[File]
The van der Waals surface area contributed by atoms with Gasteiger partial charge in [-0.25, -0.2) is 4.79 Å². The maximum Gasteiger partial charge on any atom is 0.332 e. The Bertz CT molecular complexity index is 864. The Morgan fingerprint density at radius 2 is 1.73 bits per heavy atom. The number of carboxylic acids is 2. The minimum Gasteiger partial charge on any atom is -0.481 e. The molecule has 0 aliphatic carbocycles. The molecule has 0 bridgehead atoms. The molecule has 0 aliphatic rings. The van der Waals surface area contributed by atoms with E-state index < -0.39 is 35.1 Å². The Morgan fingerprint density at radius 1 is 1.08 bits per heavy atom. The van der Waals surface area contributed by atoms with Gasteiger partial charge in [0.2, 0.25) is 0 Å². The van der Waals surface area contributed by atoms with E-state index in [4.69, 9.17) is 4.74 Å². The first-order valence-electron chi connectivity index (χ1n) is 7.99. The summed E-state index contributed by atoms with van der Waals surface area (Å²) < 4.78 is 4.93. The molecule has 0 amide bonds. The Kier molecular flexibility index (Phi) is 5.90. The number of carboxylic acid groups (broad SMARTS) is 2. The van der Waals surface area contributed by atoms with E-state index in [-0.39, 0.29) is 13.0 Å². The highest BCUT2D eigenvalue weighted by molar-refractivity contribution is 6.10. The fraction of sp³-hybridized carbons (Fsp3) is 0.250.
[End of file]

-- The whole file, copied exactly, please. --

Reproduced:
The van der Waals surface area contributed by atoms with Gasteiger partial charge in [-0.25, -0.2) is 4.79 Å². The maximum Gasteiger partial charge on any atom is 0.332 e. The Bertz CT molecular complexity index is 864. The Morgan fingerprint density at radius 2 is 1.73 bits per heavy atom. The number of carboxylic acids is 2. The minimum Gasteiger partial charge on any atom is -0.481 e. The molecule has 0 aliphatic carbocycles. The molecule has 0 bridgehead atoms. The molecule has 0 aliphatic rings. The van der Waals surface area contributed by atoms with E-state index < -0.39 is 35.1 Å². The Morgan fingerprint density at radius 1 is 1.08 bits per heavy atom. The van der Waals surface area contributed by atoms with Gasteiger partial charge in [0.2, 0.25) is 0 Å². The van der Waals surface area contributed by atoms with E-state index in [4.69, 9.17) is 4.74 Å². The first-order valence-electron chi connectivity index (χ1n) is 7.99. The summed E-state index contributed by atoms with van der Waals surface area (Å²) < 4.78 is 4.93. The molecule has 0 amide bonds. The Kier molecular flexibility index (Phi) is 5.90. The number of carboxylic acid groups (broad SMARTS) is 2. The van der Waals surface area contributed by atoms with E-state index in [-0.39, 0.29) is 13.0 Å². The highest BCUT2D eigenvalue weighted by molar-refractivity contribution is 6.10. The fraction of sp³-hybridized carbons (Fsp3) is 0.250.